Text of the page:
3 Must Have Spices for Robust Health

  • Anti-Inflammatory
  • Diet
  • Digestion

The exotic is becoming more familiar as food channels and YouTube cooking videos fill our screens. Once unheard-of ingredients and spices are now showing up in new recipes and amping up the favors in old favorites. Not only do these new flavors promise to delight your palate, they are also touted as healing superfoods. So how do you incorporate these fantastic new spices into your everyday fare? We’ve got three must-have spices for your pantry with three ways to use each one.

Try Turmeric

The beautiful golden yellow color of this spice is what gives curry its rich, warm color. Turmeric’s healthy reputation is earned due to its high levels of the active ingredient curcumin. Curcumin gives turmeric its anti-inflammatory and antioxidant properties. Additionally, this tasty spice improves brain health and lowers your risk of brain diseases by boosting brain-derived neurotrophic factor or BDNF. Curcumin is also proved to be beneficial for improved cardiovascular health, relief from arthritis pain and cancer prevention.

It is important to note that curcumin is not easily absorbed by the body so to get the full effect, you might consider adding turmeric to your daily supplements. To increase the absorption of curcumin in dishes with turmeric add black pepper. This common spice contains piperine, a substance that enhances the absorption of curcumin by 2,000%. 

Try this zesty chicken salad:

Curried Chicken Salad:


2 cups cooked chicken, shredded or chopped

½ cup quality mayonnaise

1 tbsp lemon juice

1 tbsp olive oil

1 tsp sea salt

3/4 tsp curry powder

1/4 tsp black pepper

1/4 tsp turmeric, ground

1/4 tsp cumin

1/4 tsp coriander

1/8 tsp dried oregano

1/4 cup raisins or dried cranberries, optional


In a small bowl combine your spices. Set aside.

In a medium bowl mix mayonnaise, lemon juice and olive oil with a fork until smooth. Add cooled and shredded chicken breast, olive oil and spice mix and stir until combined.

Serve immediately. Leftovers can be stored in an airtight container in the refrigerator up to 2 days.

Serving suggestions: Serve with sprouted grain bread or wrap, in a seaweed or lettuce wrap or over arugula or other greens.

Get Some Ginger

This spice is most likely familiar to you as the key ingredient in holiday treats and ginger ale. Gingerol is the compound in ginger that gives the spice its medicinal properties. Like turmeric ginger contains powerful anti-inflammatory and antioxidant properties. You’ve probably used ginger in its soda or tea form to reduce nausea but this versatile root has many other health benefits. It can reduce muscle pain after exercise as well as joint pain and stiffness. Early studies also show a link between ginger consumption and the lowering of fasting blood sugar for type 2 diabetics. It can also be helpful for those who suffer from sluggish digestion. Ginger has been shown to speed up the emptying of the stomach. Consumption of the spice has even been linked to lowering LDL cholesterol levels.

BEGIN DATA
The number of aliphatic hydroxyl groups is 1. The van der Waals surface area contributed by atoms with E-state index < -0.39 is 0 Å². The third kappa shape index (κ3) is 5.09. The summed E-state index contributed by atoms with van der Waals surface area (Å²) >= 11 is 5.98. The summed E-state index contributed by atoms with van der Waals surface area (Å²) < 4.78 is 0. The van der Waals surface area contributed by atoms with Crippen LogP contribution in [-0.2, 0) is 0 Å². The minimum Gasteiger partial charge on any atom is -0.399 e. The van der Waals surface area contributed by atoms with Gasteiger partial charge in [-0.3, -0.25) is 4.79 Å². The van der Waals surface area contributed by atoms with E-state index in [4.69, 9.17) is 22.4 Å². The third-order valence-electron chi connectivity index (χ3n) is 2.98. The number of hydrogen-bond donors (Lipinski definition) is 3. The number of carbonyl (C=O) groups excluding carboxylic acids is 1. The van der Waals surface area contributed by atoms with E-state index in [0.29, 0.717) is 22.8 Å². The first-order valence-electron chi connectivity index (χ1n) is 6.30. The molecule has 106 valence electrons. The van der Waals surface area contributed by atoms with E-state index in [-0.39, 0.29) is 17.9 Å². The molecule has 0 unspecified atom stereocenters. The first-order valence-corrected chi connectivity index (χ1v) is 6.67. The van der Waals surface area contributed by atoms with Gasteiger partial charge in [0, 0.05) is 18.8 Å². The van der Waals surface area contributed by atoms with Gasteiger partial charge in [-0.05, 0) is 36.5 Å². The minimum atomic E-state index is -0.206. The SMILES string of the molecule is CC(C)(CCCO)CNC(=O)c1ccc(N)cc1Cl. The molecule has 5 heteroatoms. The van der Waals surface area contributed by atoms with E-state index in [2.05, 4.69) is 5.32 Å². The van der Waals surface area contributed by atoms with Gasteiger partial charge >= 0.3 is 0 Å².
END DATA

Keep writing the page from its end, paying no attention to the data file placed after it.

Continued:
Ginger is incredibly versatile and can be used fresh, in powder form or as an oil or juice.

Try this easy, anti-inflammatory salmon dish:

Roasted Salmon with Sweet Ginger Glaze


2 tbsp Bragg’s Liquid Aminos or Tamari

2 tbsp 100% pure maple syrup

2 tsp fresh ginger minced

2 cloves garlic minced

4 4 oz wild salmon fillets


For the marinade, mix the first 4 ingredients in a Ziplock bag and place salmon in bag. Shake gently to cover the fish and marinate anywhere from 30 minutes to several hours.

Preheat the oven to 450-degrees F.

Roast skin side down for about 15 minutes or until the salmon is cooked through and flakey.

Let’s Talk Cardamom

Of the spices listed, cardamom might be the one you are less familiar with. It is used in both sweet and savory dishes and has an intense, mint-like flavor.  Like turmeric and ginger, cardamom is also an antioxidant. Its antioxidant properties, along with its diuretic effect may be beneficial to those with high blood pressure. Studies link cardamom to the reduction of stomach ulcers. If you chew cardamom after a meal, the pods may help prevent cavities by reducing harmful bacteria in the mouth. A little goes a long way as this spice packs a big punch but one that leaves the taste buds zinging. 

Spice Baked Apples:


12 dried dates, pitted

1/2 cup walnuts

2 Tbsp 100% pure maple syrup

2 Tbsp organic butter or coconut oil

1 tsp ground cardamom

1/2 tsp ground cinnamon

1/2 tsp pure vanilla extract

1/2 tsp fresh lemon juice

Pinch of sea salt

4 large or 5 small apples, use a variety of sweet and sour and see what you like

½ cup water or apple cider

Preheat the oven to 375°F. In a food processor, combine the dates, walnuts, maple syrup, cinnamon, vanilla, lemon juice, and salt and process the mixture into a thick paste. Melt butter or coconut oil and add to paste.

Core the apples, leaving the very bottom intact to form a cup to hold the filling. Using a small spoon or butter knife, stuff the center of each apple with the date filling. Sprinkle the top of the apple with a light dust of cinnamon and cardamom. Set the apples into an 8-inch square baking pan or 9-inch pie plate. Pour the liquid into the bottom of the pan with the apples. Loosely cover the pan with aluminum foil, being careful not to let the foil touch the tops of the apples.

Bake for about 45 minutes, until an apple can be pierced through easily with the tip of a paring knife, the skin is wrinkled, and the top of the date filling is dark brown. Remove the pan from the oven and let cool for 15 minutes.